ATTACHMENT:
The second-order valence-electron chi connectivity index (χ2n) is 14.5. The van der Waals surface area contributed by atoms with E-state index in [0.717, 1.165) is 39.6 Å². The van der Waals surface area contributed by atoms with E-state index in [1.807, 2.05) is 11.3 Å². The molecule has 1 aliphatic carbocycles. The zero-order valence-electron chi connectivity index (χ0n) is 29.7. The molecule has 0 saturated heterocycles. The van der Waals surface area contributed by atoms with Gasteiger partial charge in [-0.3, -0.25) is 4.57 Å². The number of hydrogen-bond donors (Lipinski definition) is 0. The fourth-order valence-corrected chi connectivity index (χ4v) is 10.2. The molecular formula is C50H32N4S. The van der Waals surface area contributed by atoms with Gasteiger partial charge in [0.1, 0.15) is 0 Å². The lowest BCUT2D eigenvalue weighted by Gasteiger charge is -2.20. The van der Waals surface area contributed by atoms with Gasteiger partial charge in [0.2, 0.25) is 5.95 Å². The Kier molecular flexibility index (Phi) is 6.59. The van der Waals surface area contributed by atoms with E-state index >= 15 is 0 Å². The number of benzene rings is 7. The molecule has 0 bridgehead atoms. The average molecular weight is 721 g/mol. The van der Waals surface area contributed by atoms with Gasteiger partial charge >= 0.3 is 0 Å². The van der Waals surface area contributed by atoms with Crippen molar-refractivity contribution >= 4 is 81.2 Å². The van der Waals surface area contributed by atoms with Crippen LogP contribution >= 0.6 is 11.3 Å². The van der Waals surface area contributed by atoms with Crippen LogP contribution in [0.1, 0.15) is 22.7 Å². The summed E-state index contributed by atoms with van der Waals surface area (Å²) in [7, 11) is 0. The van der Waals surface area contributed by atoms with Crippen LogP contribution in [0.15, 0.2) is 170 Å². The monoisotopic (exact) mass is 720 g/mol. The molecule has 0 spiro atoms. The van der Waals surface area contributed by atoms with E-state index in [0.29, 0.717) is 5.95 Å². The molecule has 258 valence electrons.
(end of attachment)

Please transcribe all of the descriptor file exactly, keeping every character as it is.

The second-order valence-electron chi connectivity index (χ2n) is 14.5. The van der Waals surface area contributed by atoms with E-state index in [0.717, 1.165) is 39.6 Å². The van der Waals surface area contributed by atoms with E-state index in [1.807, 2.05) is 11.3 Å². The molecule has 1 aliphatic carbocycles. The zero-order valence-electron chi connectivity index (χ0n) is 29.7. The molecule has 0 saturated heterocycles. The van der Waals surface area contributed by atoms with Gasteiger partial charge in [-0.3, -0.25) is 4.57 Å². The number of hydrogen-bond donors (Lipinski definition) is 0. The fourth-order valence-corrected chi connectivity index (χ4v) is 10.2. The molecular formula is C50H32N4S. The van der Waals surface area contributed by atoms with Gasteiger partial charge in [0.1, 0.15) is 0 Å². The lowest BCUT2D eigenvalue weighted by Gasteiger charge is -2.20. The van der Waals surface area contributed by atoms with Gasteiger partial charge in [0.2, 0.25) is 5.95 Å². The Kier molecular flexibility index (Phi) is 6.59. The van der Waals surface area contributed by atoms with E-state index >= 15 is 0 Å². The number of benzene rings is 7. The molecule has 0 bridgehead atoms. The average molecular weight is 721 g/mol. The van der Waals surface area contributed by atoms with Gasteiger partial charge >= 0.3 is 0 Å². The van der Waals surface area contributed by atoms with Crippen molar-refractivity contribution >= 4 is 81.2 Å². The van der Waals surface area contributed by atoms with Crippen LogP contribution >= 0.6 is 11.3 Å². The van der Waals surface area contributed by atoms with Crippen LogP contribution in [0.1, 0.15) is 22.7 Å². The summed E-state index contributed by atoms with van der Waals surface area (Å²) in [7, 11) is 0. The van der Waals surface area contributed by atoms with Crippen LogP contribution in [0.15, 0.2) is 170 Å². The monoisotopic (exact) mass is 720 g/mol. The molecule has 0 spiro atoms. The van der Waals surface area contributed by atoms with E-state index in [0.29, 0.717) is 5.95 Å². The molecule has 258 valence electrons.